Hjalmar Borgstrøm

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Hjalmar Borgstrøm

Hjalmar Borgstrøm (23 March 1864 – 5 July 1925) was a Norwegian composer and music critic who played a prominent role in the musical life of his country in the first quarter of the 20th century.[1]


He was born Hjalmar Jensen on 23 March 1864 in Kristiania (now Oslo).[2] His father, Carl Christian Jensen, was a civil servant and the family were keen amateur musicians. Borgstrøm showed an early aptitude for music and by the age of fifteen was a talented violinist. After studying composition and music theory in Oslo with Johan Svendsen and Ludvig Mathias Lindeman, he went to the Leipzig Conservatory in Germany for two years. On his return to Norway in 1889, he worked as a music critic for several newspapers and successfully premiered his cantata, Hvæm er du med de tusene navne (Who are you with a thousand names). However, in 1890, he left Norway and was to live for the next thirteen years in Leipzig and Berlin, where he became a friend of the Italian composer and pianist Ferruccio Busoni whose musical philosophy he shared.[3]

Borgstrøm returned to Norway in 1903, the year in which his symphonic poem for piano and orchestra, Hamlet, premiered to great acclaim in Oslo. The soloist at the premiere was the pianist Amalie Müller. Borgstrøm and Müller married the following year and she was to become a champion of his works. The period between 1903 and Amalie's death in 1913 marked Borgstrøm's most intense period of composition. Although, he is primarily known for his symphonic works, written in a late Romantic style with influences of Expressionism, he also composed 45 songs, most notably "Svalerne" (The Swallows), "Rød valmue" (Red Poppy), and "Frossen skog" (Frozen Forest), as well as two operas, neither of which was performed in his lifetime.[4] He also became a highly regarded music critic, writing for Verdens Gang from 1903 to 1913 and Aftenposten from 1913 to 1925.[4]

Borgstrøm died in Oslo in on 5 July 1925 at the age of 61. His works were regularly performed until World War II, and were then largely ignored. However, the 21st century saw a resurgence of interest in him.[3] His two operas finally received their premieres over a hundred years after they were first composed — Thora paa Rimol (Thora of Rimol) in 2002 and Der Fischer (The Fisherman) in 2003.

Principal works[edit]

  • String Quartet in C, op.6, 1887
  • Hvæm er du med de tusene navne (Who are you with a thousand names), cantata, 1889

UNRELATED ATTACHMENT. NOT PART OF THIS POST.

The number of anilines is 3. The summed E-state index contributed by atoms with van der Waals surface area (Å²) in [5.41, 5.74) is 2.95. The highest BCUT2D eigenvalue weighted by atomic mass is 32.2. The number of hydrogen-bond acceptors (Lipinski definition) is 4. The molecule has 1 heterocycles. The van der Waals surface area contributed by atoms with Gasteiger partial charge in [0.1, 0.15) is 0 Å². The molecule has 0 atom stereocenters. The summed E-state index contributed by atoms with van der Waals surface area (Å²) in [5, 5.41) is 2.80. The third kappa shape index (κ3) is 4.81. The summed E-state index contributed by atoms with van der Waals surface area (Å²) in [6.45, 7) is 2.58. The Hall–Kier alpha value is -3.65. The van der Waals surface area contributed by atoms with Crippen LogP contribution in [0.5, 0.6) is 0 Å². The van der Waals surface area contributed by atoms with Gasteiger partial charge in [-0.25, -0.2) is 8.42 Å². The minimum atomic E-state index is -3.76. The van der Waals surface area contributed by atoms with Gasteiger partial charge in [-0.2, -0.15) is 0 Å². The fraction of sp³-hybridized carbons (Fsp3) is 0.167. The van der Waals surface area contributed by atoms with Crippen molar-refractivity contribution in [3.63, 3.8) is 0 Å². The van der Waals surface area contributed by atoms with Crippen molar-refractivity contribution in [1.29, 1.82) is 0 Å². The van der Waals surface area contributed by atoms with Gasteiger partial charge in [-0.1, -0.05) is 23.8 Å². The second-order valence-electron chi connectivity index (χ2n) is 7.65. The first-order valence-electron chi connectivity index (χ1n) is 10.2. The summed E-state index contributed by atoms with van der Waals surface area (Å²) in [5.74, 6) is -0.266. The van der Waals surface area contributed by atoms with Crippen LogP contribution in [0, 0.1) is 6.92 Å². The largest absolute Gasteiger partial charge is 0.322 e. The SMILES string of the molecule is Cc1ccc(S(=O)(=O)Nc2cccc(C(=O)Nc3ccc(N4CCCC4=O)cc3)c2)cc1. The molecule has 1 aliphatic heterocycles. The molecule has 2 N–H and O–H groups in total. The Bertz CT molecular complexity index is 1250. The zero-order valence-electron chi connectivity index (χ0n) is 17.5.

• Symphony in C, op.5, 1890
  • Thora paa Rimol (Thora from Rimol), opera in 2 acts, 1894
  • Der Fischer (The Fisherman), opera in three acts, 1900
  • Hamlet, symphonic poem for piano and orchestra, op.13, 1903
  • Jesus i Gethsemane (Jesus in Gethsemane), symphonic poem, op.14, 1904
  • John Gabriel Borkman, symphonic poem, op.15, 1905
  • Die Nacht der Toten (The Night of the Dead), symphonic poem, op.16, 1905
  • Sonata for Violin and Piano in G major, op.19, 1906
  • Piano Concerto in C, op.22, 1910
  • Symfoni id (Id Symphony), op.24, 1912
  • Violin Concerto in G major, op.25, 1914
  • Tanken (The Idea), symphonic poem, op.26, 1917
  • Piano Quintet in F, op.31, 1919


  • Hjalmar Borgstrøm: Thora paa Rimol – Randi Stene, mezzo-soprano, as Thora of Rimol; Harald Bjørkøy, tenor, as Olav Trygvason; Trond Halstein Moe, baritone, as Håkon Jarl; Oddbjørn Tennfjord, bass-baritone, as Tormod Kark; Trønderopera Chorus, Trondheim Symphony Orchestra; Terje Boye Hansen, conductor. Label: Simax Classics
  • Hjalmar Borgstrøm: Jesus i Gethsemane, Die Nacht der Toten, and Violin Concerto in G major, op.25 – Jonas Båtstrand (violin); Nils Anders Mortensen (piano); Norrlandsoperaen Symphony Orchestra; Terje Boye Hansen, conductor. Label: Simax Classics

Notes and references[edit]

  1. ^ Guldbrandsen, Store norske leksikon
  2. ^ In 1887 he changed his surname to Borgstrøm, which had been his mother's maiden name.
  3. ^ a b Guldbrandsen, Simax Classics
  4. ^ a b Benestad


  • Benstad, Finn. "Borgstrøm, Hjalmar". In Deane L. Root. Grove Music Online. Oxford Music Online. Oxford University Press. (subscription required)
  • Guldbrandsen, Erling E., "Hjalmar Borgstrøm", Store norske leksikon
  • Guldbrandsen, Erling E., "Hjalmar Borgstrøm’s studies of the soul, death, and music", Simax Classics, January 2010

External links[edit]